Skip to Content

Here is how dust from the Saharan Desert makes it all the way to the Two Virginias

Remaining Ad Time Ad - 00:00

The Saharan Air Layer, also known as SAL is made up of tiny particles of dirt and sand. These particles are suspended up from the Saharan Desert by updrafts, which are upward movements of air. These updrafts are caused by the summer heat and thunderstorms that evolve across the Saharan Desert.

The tiny particles of dirt and sand are usually suspended between 5,000 and 20,000 ft up into the atmosphere. Strong winds above our heads help transport the dry and dusty air across the Atlantic, sometimes reaching portions of the United States.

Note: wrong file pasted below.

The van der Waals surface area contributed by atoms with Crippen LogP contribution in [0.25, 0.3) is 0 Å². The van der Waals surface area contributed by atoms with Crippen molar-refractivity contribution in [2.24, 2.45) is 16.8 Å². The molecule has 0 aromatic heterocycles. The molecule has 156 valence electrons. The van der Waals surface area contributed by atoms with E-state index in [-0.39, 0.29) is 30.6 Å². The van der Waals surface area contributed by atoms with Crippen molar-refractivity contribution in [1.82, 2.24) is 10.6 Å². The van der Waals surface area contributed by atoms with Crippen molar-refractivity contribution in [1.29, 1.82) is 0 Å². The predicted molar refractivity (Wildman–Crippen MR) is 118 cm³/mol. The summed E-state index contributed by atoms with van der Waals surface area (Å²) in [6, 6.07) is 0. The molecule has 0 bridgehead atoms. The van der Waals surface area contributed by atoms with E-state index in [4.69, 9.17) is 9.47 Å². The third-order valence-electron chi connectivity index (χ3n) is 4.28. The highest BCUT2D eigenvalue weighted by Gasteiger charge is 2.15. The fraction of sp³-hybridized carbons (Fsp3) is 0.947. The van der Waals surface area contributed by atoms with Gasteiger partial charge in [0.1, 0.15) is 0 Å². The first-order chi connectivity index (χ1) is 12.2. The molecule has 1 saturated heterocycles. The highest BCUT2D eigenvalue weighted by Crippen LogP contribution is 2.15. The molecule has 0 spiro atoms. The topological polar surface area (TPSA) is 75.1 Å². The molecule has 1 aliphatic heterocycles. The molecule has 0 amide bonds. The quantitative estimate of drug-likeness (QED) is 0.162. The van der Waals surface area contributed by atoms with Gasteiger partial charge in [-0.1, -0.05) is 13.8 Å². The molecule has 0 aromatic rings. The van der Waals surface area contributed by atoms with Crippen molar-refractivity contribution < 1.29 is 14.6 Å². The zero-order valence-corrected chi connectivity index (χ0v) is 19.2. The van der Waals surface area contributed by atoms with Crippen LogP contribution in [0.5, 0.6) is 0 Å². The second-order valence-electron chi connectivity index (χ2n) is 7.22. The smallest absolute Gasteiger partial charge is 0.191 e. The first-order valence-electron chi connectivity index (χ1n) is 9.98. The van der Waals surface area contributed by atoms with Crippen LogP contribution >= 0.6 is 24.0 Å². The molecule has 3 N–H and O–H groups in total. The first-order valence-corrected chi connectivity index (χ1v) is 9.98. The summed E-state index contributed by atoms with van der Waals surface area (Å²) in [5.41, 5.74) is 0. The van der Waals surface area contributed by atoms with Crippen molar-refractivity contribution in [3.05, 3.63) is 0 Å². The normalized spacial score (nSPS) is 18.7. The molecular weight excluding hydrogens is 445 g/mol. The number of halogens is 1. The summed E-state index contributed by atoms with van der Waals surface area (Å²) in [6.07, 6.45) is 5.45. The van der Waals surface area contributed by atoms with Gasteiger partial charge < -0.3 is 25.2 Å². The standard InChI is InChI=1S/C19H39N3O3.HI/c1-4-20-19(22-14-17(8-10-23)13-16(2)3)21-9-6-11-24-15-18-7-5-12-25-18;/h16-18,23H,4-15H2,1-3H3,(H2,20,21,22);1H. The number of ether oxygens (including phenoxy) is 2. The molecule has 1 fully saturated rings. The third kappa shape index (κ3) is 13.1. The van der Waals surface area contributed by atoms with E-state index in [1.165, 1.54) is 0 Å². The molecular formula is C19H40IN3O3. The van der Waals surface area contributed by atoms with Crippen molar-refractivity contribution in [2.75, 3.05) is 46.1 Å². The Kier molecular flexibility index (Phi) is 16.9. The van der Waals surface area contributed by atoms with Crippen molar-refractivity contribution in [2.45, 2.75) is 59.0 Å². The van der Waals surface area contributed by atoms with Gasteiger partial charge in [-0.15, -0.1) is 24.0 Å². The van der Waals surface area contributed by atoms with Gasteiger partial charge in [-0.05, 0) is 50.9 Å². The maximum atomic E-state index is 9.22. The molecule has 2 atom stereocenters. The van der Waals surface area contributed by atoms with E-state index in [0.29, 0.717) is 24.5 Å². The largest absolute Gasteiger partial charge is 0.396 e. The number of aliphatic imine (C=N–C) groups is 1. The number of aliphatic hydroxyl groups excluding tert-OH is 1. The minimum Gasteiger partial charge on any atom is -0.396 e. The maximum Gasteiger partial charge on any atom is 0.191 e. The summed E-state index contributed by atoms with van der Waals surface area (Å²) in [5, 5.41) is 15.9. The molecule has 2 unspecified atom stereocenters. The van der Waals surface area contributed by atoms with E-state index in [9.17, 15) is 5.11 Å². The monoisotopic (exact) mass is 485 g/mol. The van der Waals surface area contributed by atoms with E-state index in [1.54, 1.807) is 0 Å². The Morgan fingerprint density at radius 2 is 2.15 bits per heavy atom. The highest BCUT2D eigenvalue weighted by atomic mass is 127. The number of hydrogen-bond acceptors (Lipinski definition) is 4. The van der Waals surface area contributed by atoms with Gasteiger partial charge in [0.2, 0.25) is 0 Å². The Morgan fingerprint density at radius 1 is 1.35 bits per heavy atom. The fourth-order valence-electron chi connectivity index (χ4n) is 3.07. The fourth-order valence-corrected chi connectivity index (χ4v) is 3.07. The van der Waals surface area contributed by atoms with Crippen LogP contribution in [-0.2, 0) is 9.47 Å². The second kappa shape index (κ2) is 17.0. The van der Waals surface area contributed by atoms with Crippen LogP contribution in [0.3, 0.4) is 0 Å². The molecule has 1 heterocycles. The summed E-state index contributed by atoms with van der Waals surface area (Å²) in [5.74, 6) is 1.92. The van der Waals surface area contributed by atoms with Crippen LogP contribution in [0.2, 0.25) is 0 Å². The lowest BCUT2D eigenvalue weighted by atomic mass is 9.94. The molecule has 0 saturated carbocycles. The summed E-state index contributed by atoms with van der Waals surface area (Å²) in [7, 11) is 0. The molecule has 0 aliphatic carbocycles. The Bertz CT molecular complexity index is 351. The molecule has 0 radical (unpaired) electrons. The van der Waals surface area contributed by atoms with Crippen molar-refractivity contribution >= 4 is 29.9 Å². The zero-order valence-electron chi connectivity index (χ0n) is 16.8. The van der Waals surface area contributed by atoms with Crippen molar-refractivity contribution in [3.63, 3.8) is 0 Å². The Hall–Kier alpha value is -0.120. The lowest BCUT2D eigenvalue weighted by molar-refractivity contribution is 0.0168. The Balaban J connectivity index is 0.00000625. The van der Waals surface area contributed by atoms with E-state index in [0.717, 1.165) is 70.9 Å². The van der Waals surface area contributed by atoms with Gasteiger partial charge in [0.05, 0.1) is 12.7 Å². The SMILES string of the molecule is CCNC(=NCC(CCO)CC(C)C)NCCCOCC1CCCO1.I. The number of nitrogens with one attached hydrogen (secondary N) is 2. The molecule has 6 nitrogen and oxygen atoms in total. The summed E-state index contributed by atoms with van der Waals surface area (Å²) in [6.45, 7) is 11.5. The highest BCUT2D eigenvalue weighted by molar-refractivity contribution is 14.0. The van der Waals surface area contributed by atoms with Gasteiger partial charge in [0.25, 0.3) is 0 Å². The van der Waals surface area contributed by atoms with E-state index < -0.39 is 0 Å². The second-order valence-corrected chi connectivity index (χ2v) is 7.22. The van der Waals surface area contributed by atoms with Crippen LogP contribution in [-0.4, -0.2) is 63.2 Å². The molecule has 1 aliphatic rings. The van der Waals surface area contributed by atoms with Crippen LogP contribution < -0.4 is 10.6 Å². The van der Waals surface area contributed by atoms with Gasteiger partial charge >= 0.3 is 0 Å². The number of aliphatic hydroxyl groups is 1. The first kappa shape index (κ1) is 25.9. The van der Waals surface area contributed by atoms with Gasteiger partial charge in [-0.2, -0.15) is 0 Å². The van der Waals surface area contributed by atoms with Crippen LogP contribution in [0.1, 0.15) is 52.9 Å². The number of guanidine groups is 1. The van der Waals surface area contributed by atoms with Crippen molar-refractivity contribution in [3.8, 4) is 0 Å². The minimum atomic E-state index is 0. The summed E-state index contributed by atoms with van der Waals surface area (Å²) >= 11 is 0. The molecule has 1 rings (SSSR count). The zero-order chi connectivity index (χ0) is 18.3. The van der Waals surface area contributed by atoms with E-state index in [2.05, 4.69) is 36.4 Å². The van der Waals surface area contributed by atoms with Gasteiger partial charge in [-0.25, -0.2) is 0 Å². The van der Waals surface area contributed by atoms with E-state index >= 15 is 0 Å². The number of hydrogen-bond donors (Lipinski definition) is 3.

The Saharan Air Layer is also known to inhibit hurricane development, as it limits the amount of moisture in the air over the Atlantic. Moisture is like fuel to hurricanes, they have to have a large source of moisture in order to maintain their strength or become stronger. This dry airmass robs hurricanes from there moisture source and hurts their development.

The dust is harmless to most, but can create poor air quality depending on how much dust is in the atmosphere. People with respiratory issues may have a harder time breathing with the dust around.

The dust can make for absolutely amazing sunrises and sunsets. WVVA viewers sent us numerous photos of the Saharan Dust across our viewing area. It was impossible to show all of them on air, but don't be disappointed. Below is a gallery showing even more of your beautiful photos.

Brandon Lawson

Weekend Meteorologist

Skip to content